The NHS is struggling to fund anti-bullying training for staff and managers despite evidence of widespread problems, a charity is claiming.

Lyn Witheridge, chief executive of workplace bullying charity the Andrea Adams Trust, said bullying was so endemic in the NHS it had become an “almost insurmountable” problem.

But she said NHS organisations working with the charity were increasingly having to abandon anti-bullying strategies because funds had dried up.

She said: “Trusts realise they have a problem and many have worked with us to train their advisers, but at the end of the day it’s hard when they haven’t got the funds available to continue the work.”

The charity’s helpline gets 70 calls a day from people claiming to be victims of bullying in the workplace - and at least half of these are from NHS staff.

Nearly half of callers are taking out formal grievances.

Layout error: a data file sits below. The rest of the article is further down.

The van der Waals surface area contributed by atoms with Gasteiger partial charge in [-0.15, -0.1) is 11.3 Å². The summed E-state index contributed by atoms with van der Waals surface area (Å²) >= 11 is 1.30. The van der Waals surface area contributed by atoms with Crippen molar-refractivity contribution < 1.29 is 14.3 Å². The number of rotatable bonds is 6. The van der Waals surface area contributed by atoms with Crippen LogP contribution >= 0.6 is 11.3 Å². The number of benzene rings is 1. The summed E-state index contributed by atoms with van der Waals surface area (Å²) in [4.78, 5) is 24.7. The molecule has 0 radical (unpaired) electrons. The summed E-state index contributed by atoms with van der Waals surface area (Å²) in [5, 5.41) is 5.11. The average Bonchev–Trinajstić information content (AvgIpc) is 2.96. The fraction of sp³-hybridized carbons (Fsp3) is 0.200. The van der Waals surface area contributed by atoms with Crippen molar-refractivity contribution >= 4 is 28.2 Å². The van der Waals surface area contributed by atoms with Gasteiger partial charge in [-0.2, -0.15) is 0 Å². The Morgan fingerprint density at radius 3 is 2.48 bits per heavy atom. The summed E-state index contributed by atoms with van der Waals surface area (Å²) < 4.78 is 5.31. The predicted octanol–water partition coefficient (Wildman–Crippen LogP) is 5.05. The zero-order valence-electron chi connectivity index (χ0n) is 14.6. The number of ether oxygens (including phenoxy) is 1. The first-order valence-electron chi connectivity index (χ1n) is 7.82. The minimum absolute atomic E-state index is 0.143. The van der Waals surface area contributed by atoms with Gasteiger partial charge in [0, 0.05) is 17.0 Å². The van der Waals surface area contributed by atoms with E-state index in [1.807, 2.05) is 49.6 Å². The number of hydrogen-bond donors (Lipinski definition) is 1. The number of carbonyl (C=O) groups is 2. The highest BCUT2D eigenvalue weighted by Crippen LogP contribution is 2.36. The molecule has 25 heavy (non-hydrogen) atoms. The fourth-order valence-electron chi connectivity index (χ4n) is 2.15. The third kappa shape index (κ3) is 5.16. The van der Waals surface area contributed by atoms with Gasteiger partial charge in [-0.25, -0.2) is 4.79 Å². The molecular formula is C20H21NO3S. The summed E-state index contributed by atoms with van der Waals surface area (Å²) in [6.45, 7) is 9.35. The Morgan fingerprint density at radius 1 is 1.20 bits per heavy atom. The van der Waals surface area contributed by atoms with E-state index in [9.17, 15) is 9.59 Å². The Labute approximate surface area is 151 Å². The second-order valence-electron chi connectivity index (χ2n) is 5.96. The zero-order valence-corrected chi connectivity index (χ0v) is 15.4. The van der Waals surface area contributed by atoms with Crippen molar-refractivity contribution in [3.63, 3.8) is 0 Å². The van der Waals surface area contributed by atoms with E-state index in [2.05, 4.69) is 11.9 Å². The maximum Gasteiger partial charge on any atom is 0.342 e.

Her comments follow former Healthcare Commission chairman Sir Ian Kennedy’s warning about levels of bullying and HSJ’s detailed analysis of the issue.

A DH spokesman said: “NHS employers are expected to have policies and procedures in place to tackle bullying in the workplace. It is for local trusts to determine how to achieve this.”

He said all NHS organisations should have a bullying and harassment policy that is easily accessible to staff and which is monitored regularly.

Strategies could include support services such as counselling, trained staff acting as support workers, a bullying and harassment hotline, external agencies providing support, and mediation.

NHS Employers is also building on its recent campaign to help trusts tackle bullying at work, working with trade unions to understand why some trusts perform better than others and to share good practice.

Read Charlotte Santry’s blog on bullying at